A friend of mine is getting married soon, and she asked me what the possibilities were for a young couple to buy their first home. My answer was that it depends first of all on money. Finding a way of financing real estate is surely a bigger problem than choosing the type of property you want. Buying a family house generally requires much more money than buying a flat. A difference also exists between old and new property.
Furthermore, you have to consider how much it will cost you to maintain the property. If you have a choice between buying an old apartment or a new one, the answer is clear: there is not a big difference in price between older and new flats, but there is a great difference in the quality you get. The materials and building technologies which are used today are rapidly developing and improving, so maintaining a new apartment would cost you almost nothing in the first 20 years. And after those 20 years, you will still be paying less than you would if you had bought an old apartment.
Concerning access to financial resources, one of the three options you have is a building society. This option could work only if you have been saving money for a certain and can use what capital you have to take out a loan. The percentage of the sale price which could be typically financed this way is somewhere in the region of 50%.
Another option you can use is a mortgage. Of the five banks in Slovakia which now have a license to issue mortgages, only two banks are actively involved in mortgage financing. The reason is simple: the legal environment for this type of banking activity is immature, and collecting a lien can be very complicated. Mortgages are again a way of financing which can be used only if you have already some amount of money. The percentage of the sale price that can be covered by mortgage is up to 60% of the value of the property you use as collateral.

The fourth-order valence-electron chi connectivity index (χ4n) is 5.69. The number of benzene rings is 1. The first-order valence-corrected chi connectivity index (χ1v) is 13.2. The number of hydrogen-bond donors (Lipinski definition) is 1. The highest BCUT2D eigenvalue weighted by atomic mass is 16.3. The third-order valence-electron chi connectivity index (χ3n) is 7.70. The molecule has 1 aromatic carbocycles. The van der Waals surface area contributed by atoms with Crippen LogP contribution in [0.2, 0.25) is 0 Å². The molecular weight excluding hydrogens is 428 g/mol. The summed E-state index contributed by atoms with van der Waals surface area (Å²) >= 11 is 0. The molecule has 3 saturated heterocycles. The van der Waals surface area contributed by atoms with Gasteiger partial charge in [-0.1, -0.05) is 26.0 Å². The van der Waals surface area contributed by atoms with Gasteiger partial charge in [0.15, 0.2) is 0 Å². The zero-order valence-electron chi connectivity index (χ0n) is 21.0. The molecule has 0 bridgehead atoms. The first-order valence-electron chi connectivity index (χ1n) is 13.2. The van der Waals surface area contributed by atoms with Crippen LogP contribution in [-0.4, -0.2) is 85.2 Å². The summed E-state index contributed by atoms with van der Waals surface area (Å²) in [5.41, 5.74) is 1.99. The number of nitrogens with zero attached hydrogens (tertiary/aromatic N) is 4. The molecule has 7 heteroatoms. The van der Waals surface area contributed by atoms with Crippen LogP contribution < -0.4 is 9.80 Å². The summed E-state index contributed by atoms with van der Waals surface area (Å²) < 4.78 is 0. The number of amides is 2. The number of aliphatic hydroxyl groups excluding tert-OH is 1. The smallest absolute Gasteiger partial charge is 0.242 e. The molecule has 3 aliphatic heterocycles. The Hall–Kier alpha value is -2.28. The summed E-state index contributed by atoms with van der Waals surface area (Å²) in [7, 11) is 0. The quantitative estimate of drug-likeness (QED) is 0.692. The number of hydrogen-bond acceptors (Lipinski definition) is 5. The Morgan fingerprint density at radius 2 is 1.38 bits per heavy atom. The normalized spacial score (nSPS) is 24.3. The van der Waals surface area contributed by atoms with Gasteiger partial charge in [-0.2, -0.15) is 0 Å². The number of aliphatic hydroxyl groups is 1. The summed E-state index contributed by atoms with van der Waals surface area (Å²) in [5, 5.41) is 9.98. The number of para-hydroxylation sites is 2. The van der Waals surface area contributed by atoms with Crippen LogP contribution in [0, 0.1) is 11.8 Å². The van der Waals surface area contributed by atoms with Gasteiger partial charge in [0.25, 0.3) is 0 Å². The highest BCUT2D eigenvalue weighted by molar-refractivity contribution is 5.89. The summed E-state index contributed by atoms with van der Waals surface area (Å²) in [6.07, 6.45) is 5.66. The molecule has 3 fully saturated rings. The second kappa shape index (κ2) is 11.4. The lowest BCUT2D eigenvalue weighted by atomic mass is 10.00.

Finally you can use a combination of both options. If the loan offered by a building society requires only the signature of a guarantor, rather than a piece of property as collateral, you may be in luck. Under mortgage law, you have to give a property in collateral to get a mortgage (this can be the property you intend to buy or a property oened by a third party).
If you have read these lines carefully, you may have noticed that I haven't mentioned the third situation, which is if you wish to buy a property but you don't have any money.This is the most common situation, and the majority of Slovak citizens belong to this group. Slovakia has yet to establish appropriate legal and economic measures to help these people.
Andrea Tašárová is the Secretary General of NARKS (the National Association of Real Estate Agencies). She can be reached with questions or comments at firstname.lastname@example.org
13. Mar 2000 at 0:00 | Andrea Tašárová